1323 Tugela

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1323 Tugela
Discovery [1]
Discovered by C. Jackson
Discovery site Johannesburg Obs.
Discovery date 19 May 1934
Designations
MPC designation (1323) Tugela
Named after
Tugela River[2]
(South African river)
1934 LD · 1974 HR3
1974 KM · 1974 KO
A908 UB · A911 HC
main-belt · (outer)[1][3]
background [4]
Orbital characteristics[1]
Epoch 4 September 2017 (JD 2458000.5)
Uncertainty parameter 0
Observation arc 109.02 yr (39,818 days)
Aphelion 3.7100 AU
Perihelion 2.7510 AU
3.2305 AU
Eccentricity 0.1484
5.81 yr (2,121 days)
234.50°
0° 10m 10.92s / day
Inclination 18.787°
45.241°
136.10°
Physical characteristics
Dimensions 58.44±3.4 km[5]
58.50 km (derived)[3]
62.00±19.32 km[6]
63.45±0.94 km[7]
67.76±25.28 km[8]
78.295±0.511 km[9]
90.557±0.542 km[10]
110.11±1.73 km[11]
19.50±0.02 h[12][a]
19.777±0.0365 h[13]
0.018±0.004[11]
0.0236±0.0044[10]
0.04±0.02[6]
0.04±0.03[8]
0.048±0.002[7]
0.0567±0.007[5]
0.0620 (derived)[3]
SMASS = Xc[1]
P[10] · C (assumed)[3]
9.56±0.62[14] · 9.80[3][11] · 9.84[8] · 9.90[1][5][6][7][10] · 10.245±0.001 (S)[13]

1323 Tugela, provisional designation 1934 LD, is a dark background asteroid from the outer regions of the asteroid belt, approximately 60 kilometers in diameter. It was discovered on 19 May 1934, by South African astronomer Cyril Jackson at the Union Observatory in Johannesburg,[15] the asteroid was named for the Tugela River in western South Africa.[2]

Orbit and classification[edit]

Tugela is a non-family asteroid from the main belt's background population.[4] It orbits the Sun in the outer main-belt at a distance of 2.8–3.7 AU once every 5 years and 10 months (2,121 days; semi-major axis of 3.23 AU). Its orbit has an eccentricity of 0.15 and an inclination of 19° with respect to the ecliptic.[1]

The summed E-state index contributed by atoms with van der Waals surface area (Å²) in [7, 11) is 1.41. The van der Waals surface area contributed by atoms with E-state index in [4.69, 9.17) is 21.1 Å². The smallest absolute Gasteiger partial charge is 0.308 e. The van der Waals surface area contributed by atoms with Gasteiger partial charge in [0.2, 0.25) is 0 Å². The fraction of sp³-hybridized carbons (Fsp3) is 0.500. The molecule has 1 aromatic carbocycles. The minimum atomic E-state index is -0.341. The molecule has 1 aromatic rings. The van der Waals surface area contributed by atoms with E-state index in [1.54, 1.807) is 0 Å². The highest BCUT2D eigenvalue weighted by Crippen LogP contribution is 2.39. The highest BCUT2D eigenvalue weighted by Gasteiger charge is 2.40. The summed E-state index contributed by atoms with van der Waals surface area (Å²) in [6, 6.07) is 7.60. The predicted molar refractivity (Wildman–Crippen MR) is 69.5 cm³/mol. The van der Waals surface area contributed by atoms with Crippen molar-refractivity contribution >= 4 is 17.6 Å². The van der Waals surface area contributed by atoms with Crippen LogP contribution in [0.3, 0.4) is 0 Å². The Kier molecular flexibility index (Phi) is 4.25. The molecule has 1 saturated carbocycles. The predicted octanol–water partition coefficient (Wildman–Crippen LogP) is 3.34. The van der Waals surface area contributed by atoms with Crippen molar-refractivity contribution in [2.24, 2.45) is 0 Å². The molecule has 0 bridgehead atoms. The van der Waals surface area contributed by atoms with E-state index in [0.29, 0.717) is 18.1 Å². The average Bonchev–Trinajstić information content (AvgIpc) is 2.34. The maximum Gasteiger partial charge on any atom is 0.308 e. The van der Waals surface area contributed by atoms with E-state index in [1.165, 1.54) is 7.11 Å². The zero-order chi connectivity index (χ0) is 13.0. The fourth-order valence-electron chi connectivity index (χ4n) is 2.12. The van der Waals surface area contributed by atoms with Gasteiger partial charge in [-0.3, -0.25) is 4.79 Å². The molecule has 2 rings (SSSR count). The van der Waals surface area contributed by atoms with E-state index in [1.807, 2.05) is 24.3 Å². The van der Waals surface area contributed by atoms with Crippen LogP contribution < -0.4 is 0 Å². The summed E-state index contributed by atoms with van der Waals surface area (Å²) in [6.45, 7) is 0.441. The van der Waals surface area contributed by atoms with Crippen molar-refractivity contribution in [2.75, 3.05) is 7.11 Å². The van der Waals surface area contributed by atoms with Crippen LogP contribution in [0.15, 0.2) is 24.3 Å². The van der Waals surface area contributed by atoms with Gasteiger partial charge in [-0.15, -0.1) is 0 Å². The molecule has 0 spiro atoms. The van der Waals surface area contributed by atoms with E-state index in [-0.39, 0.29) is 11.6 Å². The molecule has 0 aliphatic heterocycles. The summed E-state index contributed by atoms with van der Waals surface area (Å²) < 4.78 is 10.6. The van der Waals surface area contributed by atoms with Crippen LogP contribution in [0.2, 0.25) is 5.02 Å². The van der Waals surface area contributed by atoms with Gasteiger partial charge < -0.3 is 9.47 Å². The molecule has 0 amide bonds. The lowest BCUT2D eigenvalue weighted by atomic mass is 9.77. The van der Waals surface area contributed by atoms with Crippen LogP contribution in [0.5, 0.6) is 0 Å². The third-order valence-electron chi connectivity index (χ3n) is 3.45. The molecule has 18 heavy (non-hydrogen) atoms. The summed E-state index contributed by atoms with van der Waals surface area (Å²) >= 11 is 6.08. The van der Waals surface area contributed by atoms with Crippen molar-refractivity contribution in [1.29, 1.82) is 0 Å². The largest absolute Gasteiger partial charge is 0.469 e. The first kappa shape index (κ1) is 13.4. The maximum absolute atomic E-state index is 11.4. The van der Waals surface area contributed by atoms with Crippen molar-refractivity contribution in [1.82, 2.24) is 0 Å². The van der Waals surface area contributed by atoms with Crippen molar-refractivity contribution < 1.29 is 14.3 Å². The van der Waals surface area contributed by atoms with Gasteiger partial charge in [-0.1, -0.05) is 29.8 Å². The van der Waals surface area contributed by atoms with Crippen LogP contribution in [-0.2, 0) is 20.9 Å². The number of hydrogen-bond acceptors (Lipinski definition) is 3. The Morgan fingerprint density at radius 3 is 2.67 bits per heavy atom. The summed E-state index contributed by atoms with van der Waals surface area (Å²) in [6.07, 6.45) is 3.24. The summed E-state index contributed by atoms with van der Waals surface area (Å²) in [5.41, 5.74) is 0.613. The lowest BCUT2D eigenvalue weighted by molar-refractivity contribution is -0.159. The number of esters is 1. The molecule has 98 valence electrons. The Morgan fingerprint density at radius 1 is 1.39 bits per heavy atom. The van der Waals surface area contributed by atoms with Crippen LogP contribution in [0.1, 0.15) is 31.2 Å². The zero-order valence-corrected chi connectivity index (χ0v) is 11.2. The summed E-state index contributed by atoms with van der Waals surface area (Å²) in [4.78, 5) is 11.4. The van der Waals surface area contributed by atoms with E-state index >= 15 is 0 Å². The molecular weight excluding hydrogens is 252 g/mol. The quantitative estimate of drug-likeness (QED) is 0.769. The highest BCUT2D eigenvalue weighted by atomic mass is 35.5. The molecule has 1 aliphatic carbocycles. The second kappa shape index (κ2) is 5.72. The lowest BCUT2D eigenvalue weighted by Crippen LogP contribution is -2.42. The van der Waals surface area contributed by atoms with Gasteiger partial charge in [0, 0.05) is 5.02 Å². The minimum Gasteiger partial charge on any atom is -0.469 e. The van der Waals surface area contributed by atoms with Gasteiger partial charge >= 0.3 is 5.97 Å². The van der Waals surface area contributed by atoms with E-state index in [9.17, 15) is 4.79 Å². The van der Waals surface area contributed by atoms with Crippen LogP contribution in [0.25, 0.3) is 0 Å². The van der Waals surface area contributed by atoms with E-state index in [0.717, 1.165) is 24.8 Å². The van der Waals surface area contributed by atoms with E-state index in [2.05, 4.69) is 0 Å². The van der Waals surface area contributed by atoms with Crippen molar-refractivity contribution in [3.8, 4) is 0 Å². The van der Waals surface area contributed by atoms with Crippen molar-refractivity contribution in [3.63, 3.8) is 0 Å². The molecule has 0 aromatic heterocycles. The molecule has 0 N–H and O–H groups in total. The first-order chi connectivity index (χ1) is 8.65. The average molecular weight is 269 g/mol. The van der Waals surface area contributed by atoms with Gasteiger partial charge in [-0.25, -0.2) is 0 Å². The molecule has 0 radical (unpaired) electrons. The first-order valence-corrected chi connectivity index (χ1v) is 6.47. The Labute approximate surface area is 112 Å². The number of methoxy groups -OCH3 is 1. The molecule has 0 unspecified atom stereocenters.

The body's observation arc begins with its first identification as A908 UB at Heidelberg Observatory in October 1908, almost 26 years prior to its official discovery observation at Johannesburg.[15]

Physical characteristics[edit]

In the SMASS classification, Tugela is an Xc-subtype that transitions from the X-type to the carbonaceous C-type asteroids.[1] The Wide-field Infrared Survey Explorer (WISE) characterized it as a primitive P-type asteroid, while the Collaborative Asteroid Lightcurve Link (CALL) assumes it to be a C-type.[3][10]

Rotation period[edit]

Observations performed by American astronomer Brian Warner at the Palmer Divide Observatory in Colorado Springs, Colorado, during February 2007 produced a lightcurve with a period of 19.50 ± 0.02 hours and an amplitude of 0.25 ± 0.02 in magnitude (U=3).[12][a] In September 2011, photometry in the S-band at the Palomar Transient Factory gave a similar period of 19.777 hours with a brightness variation of 0.18 magnitude (U=2).[13]

Diameter and albedo[edit]

According to the surveys carried out by the Infrared Astronomical Satellite IRAS, the Japanese Akari satellite and the NEOWISE mission of NASA's WISE telescope, Tugela measures between 58.44 and 110.11 kilometers in diameter and its surface has an albedo between 0.018 and 0.0567.[5][6][7][8][9][10][11]

CALL largely agrees with IRAS and derives an albedo of 0.0620 with a diameter of 58.50 kilometers based on an absolute magnitude of 9.8.[3]

Naming[edit]

This minor planet was named after the Tugela River, the largest river in the KwaZulu-Natal Province of western South Africa. The official naming citation was mentioned in The Names of the Minor Planets by Paul Herget in 1955 (H 121).[2]

Notes[edit]

  1. ^ a b Lightcurve plot of 1323 Tugela, Palmer Divide Observatory, B. D. Warner (2007). Summary figures at the LCDB

References[edit]

  1. ^ a b c d e f g "JPL Small-Body Database Browser: 1323 Tugela (1934 LD)" (2017-11-02 last obs.). Jet Propulsion Laboratory. Retrieved 30 November 2017.